Create the stored procedure:

create procedure sp1()
returns varchar
language javascript
AS
$$// This is part of the outer transaction that started before this // stored procedure was called. This is committed or rolled back // as part of that outer transaction. snowflake.execute ( {sqlText: "insert into tracker_1 values (11, 'p1_alpha')"} ); // This is an independent transaction. Anything inserted as part of this // transaction is committed or rolled back based on this transaction. snowflake.execute ( {sqlText: "begin transaction"} ); snowflake.execute ( {sqlText: "insert into tracker_2 values (12, 'p1_bravo')"} ); snowflake.execute ( {sqlText: "rollback"} ); // This is part of the outer transaction started before this // stored procedure was called. This is committed or rolled back // as part of that outer transaction. snowflake.execute ( {sqlText: "insert into tracker_1 values (13, 'p1_charlie')"} ); // Dummy value. return "";$$;


Call the stored procedure:

begin transaction;
insert into tracker_1 values (00, 'outer_alpha');
call sp1();
insert into tracker_1 values (09, 'outer_zulu');
commit;


The results should include 00, 11, 13, and 09. The row with ID = 12 should not be included. This row was in the scope of the enclosed transaction, which was rolled back. All other rows were in the scope of the outer transaction, and were committed. Note in particular that the rows with IDs 11 and 13 were inside the stored procedure, but outside the innermost transaction; they are in the scope of the enclosing transaction, and were committed with that.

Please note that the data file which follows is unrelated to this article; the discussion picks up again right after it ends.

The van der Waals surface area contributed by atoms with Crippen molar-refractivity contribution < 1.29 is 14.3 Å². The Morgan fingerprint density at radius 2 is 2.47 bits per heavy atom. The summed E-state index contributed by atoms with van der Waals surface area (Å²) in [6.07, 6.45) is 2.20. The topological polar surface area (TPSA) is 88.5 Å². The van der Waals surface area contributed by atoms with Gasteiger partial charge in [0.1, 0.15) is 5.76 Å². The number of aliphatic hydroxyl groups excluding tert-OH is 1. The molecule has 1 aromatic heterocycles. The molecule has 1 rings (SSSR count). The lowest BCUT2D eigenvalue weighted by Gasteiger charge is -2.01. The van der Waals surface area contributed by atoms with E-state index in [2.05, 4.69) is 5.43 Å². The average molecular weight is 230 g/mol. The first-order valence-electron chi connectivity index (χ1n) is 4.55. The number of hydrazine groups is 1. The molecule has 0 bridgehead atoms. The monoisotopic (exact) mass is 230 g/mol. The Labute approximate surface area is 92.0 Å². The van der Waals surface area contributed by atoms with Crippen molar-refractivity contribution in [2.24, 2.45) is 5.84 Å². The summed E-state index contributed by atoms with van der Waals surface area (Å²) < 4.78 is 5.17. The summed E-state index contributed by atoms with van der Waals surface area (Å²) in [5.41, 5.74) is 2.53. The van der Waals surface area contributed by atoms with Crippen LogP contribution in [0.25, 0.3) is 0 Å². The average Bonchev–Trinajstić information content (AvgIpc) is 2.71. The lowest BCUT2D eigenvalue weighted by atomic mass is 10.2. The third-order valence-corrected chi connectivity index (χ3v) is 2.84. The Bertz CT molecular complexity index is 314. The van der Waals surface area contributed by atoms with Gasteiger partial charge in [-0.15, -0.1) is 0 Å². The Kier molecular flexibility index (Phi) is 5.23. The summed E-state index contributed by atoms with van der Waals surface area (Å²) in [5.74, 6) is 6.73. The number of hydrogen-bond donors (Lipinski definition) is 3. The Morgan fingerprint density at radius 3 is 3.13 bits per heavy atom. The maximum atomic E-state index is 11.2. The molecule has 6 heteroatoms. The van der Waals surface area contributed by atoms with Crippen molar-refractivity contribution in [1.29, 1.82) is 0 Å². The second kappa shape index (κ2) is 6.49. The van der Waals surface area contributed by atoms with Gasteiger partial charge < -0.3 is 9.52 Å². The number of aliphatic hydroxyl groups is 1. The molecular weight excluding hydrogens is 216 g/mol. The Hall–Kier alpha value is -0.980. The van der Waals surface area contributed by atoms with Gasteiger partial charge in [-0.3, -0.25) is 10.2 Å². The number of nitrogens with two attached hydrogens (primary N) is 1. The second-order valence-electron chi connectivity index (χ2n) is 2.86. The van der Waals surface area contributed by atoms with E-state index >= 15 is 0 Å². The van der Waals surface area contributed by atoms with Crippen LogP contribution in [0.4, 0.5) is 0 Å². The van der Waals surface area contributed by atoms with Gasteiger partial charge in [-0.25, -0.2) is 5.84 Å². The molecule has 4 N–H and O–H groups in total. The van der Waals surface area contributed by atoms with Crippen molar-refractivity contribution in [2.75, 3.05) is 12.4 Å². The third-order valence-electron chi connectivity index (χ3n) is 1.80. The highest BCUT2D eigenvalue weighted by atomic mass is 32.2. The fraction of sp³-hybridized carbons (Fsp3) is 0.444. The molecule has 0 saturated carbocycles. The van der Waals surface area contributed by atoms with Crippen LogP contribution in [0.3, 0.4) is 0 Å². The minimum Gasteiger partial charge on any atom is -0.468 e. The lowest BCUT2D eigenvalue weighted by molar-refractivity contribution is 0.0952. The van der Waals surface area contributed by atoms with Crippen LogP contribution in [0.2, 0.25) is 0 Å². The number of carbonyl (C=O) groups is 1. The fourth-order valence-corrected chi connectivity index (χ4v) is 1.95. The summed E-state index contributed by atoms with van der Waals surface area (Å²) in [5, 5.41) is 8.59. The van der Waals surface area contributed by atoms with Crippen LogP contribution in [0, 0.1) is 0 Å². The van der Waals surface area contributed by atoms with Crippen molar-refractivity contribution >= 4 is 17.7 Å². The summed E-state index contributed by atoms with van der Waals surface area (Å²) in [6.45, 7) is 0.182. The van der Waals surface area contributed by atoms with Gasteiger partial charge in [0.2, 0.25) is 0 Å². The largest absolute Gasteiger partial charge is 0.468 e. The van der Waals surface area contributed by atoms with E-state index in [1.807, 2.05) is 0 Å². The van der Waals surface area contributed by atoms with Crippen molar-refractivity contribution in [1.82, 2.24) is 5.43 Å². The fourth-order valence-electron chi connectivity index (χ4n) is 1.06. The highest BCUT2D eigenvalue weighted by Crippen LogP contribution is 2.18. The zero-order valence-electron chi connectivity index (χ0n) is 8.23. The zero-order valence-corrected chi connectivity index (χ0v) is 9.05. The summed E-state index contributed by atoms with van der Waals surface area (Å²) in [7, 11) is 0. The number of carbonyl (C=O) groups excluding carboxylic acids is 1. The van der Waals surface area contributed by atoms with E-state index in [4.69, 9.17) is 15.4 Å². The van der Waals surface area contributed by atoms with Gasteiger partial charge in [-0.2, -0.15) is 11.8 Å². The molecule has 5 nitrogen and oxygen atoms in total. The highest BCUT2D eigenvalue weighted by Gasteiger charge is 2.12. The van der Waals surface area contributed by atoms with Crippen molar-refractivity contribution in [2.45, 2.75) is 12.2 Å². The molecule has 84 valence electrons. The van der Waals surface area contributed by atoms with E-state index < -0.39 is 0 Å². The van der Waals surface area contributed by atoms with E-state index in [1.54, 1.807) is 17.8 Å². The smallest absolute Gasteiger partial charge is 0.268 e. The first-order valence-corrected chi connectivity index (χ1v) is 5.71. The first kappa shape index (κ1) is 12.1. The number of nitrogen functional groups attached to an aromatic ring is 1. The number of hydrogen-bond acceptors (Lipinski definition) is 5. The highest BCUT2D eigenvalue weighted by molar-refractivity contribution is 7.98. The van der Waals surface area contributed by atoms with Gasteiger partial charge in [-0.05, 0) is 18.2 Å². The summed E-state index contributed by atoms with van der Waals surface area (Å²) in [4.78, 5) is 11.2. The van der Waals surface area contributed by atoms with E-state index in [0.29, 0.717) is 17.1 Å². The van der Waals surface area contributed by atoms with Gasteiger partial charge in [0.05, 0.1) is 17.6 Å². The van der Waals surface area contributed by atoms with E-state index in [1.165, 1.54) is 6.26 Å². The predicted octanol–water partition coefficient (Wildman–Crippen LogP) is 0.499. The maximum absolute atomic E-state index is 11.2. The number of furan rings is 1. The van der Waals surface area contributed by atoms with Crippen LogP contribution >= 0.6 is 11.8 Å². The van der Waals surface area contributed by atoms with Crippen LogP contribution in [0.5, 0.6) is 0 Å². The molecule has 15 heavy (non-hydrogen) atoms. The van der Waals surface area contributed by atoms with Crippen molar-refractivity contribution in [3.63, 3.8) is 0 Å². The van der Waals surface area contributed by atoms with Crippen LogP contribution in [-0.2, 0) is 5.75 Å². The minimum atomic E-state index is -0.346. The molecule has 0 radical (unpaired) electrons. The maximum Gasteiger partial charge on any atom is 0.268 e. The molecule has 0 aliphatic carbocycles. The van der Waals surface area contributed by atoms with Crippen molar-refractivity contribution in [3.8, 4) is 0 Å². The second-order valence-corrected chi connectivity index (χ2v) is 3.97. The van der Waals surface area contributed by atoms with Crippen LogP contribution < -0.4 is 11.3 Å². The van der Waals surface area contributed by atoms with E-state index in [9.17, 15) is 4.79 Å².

select id, name FROM tracker_1
union all
select id, name FROM tracker_2
order by id;
+----+-------------+
| ID | NAME        |
|----+-------------|
|  0 | outer_alpha |
|  9 | outer_zulu  |
| 11 | p1_alpha    |
| 13 | p1_charlie  |
+----+-------------+


### Logging Information Independently of a Transaction’s Success¶

This is a simple, practical example of how to use a scoped transaction. In this example, a transaction logs certain information; that logged information is preserved whether the transaction itself succeeds or fails. This technique can be used to track all attempted actions, whether or not each succeeded.

Create two tables:

create table data_table (id integer);
create table log_table (message varchar);


Create the stored procedure:

create procedure log_message(MESSAGE VARCHAR)
returns varchar
language javascript
AS
$$// This is an independent transaction. Anything inserted as part of this // transaction is committed or rolled back based on this transaction. snowflake.execute ( {sqlText: "begin transaction"} ); snowflake.execute ( {sqlText: "insert into log_table values ('" + MESSAGE + "')"} ); snowflake.execute ( {sqlText: "commit"} ); // Dummy value. return "";$$;